International Nuclear Information System (INIS)

    Barik, Atanu; Indira Priyadarsini, K.; Hari Mohan; Bajaj, P.N.; Sapre, A.V.; Mittal, J.P.; Mukherjee, T.

    2006-10-01

    Singlet molecular oxygen ( 1 O 2 ) is an excited state of molecular oxygen, having antiparallel spin in the same π antibonding orbital. The study of singlet oxygen production and reactivity has emerged as a rich and diverse area, with implication in diverse fields, such as synthetic chemistry, polymer chemistry, photodynamic therapy, etc. There are several known methods to produce singlet oxygen, and also various techniques employed to detect it. Out of these, photosensitization method is the most popular one. In this article, photosensitized production of singlet oxygen from triplet oxygen and photosensitizers in presence of light, and its detection by the infrared luminescence at 1270 nm have been presented. Further, some results using different types of photosensitizers, effect of solvent on singlet oxygen quantum yields and lifetime have been discussed. The quenching rate constants of singlet oxygen have been determined with different types of organic molecules such as derivatives of thiourea and its analogues, hydroxy indoles and antioxidants and the results have been presented. (author)

  5. Microbial growth on C1 compounds: proceedings

    International Nuclear Information System (INIS)

    Crawford, R.L.; Hanson, R.S.

    1984-01-01

    This book contains individual papers prepared for the 4th International Symposium on Microbial Growth on One Carbon Compounds. Individual reports were abstracted and indexed for EDB. Topics presented were in the areas of the physiology and biochemistry of autotraps, physiology and biochemistry of methylotrophs and methanotrops, physiology and biochemistry of methanogens, genetics of microbes that use C 1 compounds, taxonomy and ecology of microbes tht grow on C 1 compounds, applied aspects of microbes that grow on C 1 compounds, and new directions in C 1 metabolism. (DT)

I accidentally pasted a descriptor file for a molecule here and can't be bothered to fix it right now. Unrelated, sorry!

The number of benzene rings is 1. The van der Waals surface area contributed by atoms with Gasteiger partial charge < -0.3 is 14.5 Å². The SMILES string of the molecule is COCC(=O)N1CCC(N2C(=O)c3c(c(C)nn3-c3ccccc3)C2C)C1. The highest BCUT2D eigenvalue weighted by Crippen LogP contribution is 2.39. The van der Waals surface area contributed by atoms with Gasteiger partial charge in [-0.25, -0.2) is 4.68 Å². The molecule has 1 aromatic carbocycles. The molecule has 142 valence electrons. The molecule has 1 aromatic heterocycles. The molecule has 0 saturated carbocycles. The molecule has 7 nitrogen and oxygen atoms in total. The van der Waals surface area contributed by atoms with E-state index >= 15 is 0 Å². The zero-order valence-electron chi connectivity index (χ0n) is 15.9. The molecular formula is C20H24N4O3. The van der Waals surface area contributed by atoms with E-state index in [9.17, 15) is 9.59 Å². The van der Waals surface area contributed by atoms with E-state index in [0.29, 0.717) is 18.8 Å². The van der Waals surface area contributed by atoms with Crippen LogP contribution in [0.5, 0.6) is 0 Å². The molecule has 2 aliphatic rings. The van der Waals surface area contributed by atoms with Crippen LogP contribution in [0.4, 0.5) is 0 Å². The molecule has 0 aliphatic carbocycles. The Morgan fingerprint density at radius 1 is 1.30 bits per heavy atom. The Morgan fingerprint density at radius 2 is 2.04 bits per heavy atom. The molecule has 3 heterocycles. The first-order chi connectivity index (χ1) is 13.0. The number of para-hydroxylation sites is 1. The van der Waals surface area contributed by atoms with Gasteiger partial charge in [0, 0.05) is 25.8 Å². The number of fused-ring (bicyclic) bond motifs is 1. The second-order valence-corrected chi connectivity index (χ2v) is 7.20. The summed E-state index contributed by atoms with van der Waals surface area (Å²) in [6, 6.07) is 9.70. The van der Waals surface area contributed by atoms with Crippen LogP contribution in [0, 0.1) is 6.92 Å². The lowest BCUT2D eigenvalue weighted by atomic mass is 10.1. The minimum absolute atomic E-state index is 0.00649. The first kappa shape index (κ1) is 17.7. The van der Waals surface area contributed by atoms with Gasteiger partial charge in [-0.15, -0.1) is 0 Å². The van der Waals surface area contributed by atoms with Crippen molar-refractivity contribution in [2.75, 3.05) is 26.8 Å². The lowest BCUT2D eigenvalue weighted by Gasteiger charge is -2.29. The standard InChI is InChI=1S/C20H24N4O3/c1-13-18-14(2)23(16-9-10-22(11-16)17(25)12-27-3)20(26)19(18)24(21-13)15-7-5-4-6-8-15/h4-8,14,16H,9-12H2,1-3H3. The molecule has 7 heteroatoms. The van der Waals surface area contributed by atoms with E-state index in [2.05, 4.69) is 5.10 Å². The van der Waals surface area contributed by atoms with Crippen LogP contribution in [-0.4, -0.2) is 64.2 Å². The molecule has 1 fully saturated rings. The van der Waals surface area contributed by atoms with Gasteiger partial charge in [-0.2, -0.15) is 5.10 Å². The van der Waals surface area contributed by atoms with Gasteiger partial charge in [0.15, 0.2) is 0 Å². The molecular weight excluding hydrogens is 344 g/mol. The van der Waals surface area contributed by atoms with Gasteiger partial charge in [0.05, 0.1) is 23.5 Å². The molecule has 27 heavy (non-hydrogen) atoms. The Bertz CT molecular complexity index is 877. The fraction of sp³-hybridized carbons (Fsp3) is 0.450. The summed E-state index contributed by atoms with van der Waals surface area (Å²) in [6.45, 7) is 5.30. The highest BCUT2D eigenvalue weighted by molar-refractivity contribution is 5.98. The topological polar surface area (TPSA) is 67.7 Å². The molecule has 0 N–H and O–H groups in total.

6. On the string equation at c=1

    International Nuclear Information System (INIS)

    Nakatsu, Toshio.

    1994-07-01

    The analogue of the string equation which specifies the partition function of c=1 string with a compactification radius β is an element of Z ≥1 is described in the framework of Toda lattice hierarchy. (author)

  7. Recoil detection of the lightest neutralino in MSSM singlet extensions

    International Nuclear Information System (INIS)

    Barger, Vernon; Lewis, Ian; McCaskey, Mat; Shaughnessy, Gabe; Yencho, Brian; Langacker, Paul

    2007-01-01

    We investigate the correlated predictions of singlet extended MSSM models for direct detection and the cosmological relic density of the lightest neutralino. To illustrate the general effects of the singlet, we take heavy sleptons and squarks. We apply CERN LEP (g-2) μ , and perturbativity constraints. We find that the WMAP upper bound on the cold dark matter density limits much of the parameter space to regions where the lightest neutralino can be discovered in recoil experiments. The results for the next-to-minimal supersymmetric standard model and U(1) ' -extended minimal supersymmetric standard model are typically similar to the MSSM since their light neutralinos have similar compositions and masses. In the nearly minimal supersymmetric standard model the neutralino is often very light and its recoil detection is within the reach of the CDMS II experiment. In general, most points in the parameter spaces of the singlet models we consider are accessible to the WARP experiment

  8. Impurities near an antiferromagnetic-singlet quantum critical point

    International Nuclear Information System (INIS)

    Mendes-Santos, T.; Costa, N. C.; Batrouni, G.

    2017-01-01